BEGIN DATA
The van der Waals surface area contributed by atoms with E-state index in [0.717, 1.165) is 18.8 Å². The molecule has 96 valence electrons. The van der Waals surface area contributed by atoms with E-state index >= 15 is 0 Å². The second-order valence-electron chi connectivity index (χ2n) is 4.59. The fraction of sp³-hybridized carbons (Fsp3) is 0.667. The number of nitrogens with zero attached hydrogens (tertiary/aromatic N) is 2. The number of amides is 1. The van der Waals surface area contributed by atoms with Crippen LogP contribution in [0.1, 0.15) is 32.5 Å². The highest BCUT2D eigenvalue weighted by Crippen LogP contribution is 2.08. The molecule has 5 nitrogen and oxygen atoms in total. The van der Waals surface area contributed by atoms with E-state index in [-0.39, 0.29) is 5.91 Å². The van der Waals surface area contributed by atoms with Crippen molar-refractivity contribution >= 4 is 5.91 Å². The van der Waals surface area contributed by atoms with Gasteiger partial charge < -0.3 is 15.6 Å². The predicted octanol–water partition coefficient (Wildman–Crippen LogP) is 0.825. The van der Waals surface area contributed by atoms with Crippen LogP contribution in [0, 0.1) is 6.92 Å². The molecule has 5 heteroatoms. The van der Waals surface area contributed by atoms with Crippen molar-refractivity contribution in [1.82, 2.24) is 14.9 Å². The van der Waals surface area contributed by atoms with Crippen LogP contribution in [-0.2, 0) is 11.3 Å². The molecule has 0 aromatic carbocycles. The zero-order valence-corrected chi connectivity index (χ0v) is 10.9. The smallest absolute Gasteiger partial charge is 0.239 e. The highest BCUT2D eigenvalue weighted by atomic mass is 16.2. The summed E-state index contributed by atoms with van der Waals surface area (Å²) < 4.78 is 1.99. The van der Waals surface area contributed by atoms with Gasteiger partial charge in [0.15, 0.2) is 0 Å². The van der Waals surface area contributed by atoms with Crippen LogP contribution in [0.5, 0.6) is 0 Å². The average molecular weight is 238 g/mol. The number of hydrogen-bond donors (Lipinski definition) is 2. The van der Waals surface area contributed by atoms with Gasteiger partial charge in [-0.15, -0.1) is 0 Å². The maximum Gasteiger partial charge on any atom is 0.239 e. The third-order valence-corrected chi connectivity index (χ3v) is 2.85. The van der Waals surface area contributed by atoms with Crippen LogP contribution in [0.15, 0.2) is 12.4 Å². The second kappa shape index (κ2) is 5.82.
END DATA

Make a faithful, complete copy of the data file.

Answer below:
The van der Waals surface area contributed by atoms with E-state index in [0.717, 1.165) is 18.8 Å². The molecule has 96 valence electrons. The van der Waals surface area contributed by atoms with E-state index >= 15 is 0 Å². The second-order valence-electron chi connectivity index (χ2n) is 4.59. The fraction of sp³-hybridized carbons (Fsp3) is 0.667. The number of nitrogens with zero attached hydrogens (tertiary/aromatic N) is 2. The number of amides is 1. The van der Waals surface area contributed by atoms with Crippen LogP contribution in [0.1, 0.15) is 32.5 Å². The highest BCUT2D eigenvalue weighted by Crippen LogP contribution is 2.08. The molecule has 5 nitrogen and oxygen atoms in total. The van der Waals surface area contributed by atoms with E-state index in [-0.39, 0.29) is 5.91 Å². The van der Waals surface area contributed by atoms with Crippen molar-refractivity contribution >= 4 is 5.91 Å². The van der Waals surface area contributed by atoms with Gasteiger partial charge < -0.3 is 15.6 Å². The predicted octanol–water partition coefficient (Wildman–Crippen LogP) is 0.825. The van der Waals surface area contributed by atoms with Crippen LogP contribution in [0, 0.1) is 6.92 Å². The molecule has 5 heteroatoms. The van der Waals surface area contributed by atoms with Crippen molar-refractivity contribution in [1.82, 2.24) is 14.9 Å². The van der Waals surface area contributed by atoms with Crippen LogP contribution in [-0.2, 0) is 11.3 Å². The molecule has 0 aromatic carbocycles. The zero-order valence-corrected chi connectivity index (χ0v) is 10.9. The smallest absolute Gasteiger partial charge is 0.239 e. The highest BCUT2D eigenvalue weighted by atomic mass is 16.2. The summed E-state index contributed by atoms with van der Waals surface area (Å²) < 4.78 is 1.99. The van der Waals surface area contributed by atoms with Gasteiger partial charge in [0.15, 0.2) is 0 Å². The van der Waals surface area contributed by atoms with Crippen LogP contribution in [0.5, 0.6) is 0 Å². The average molecular weight is 238 g/mol. The number of hydrogen-bond donors (Lipinski definition) is 2. The van der Waals surface area contributed by atoms with Gasteiger partial charge in [-0.15, -0.1) is 0 Å². The maximum Gasteiger partial charge on any atom is 0.239 e. The third-order valence-corrected chi connectivity index (χ3v) is 2.85. The van der Waals surface area contributed by atoms with Crippen LogP contribution in [0.15, 0.2) is 12.4 Å². The second kappa shape index (κ2) is 5.82.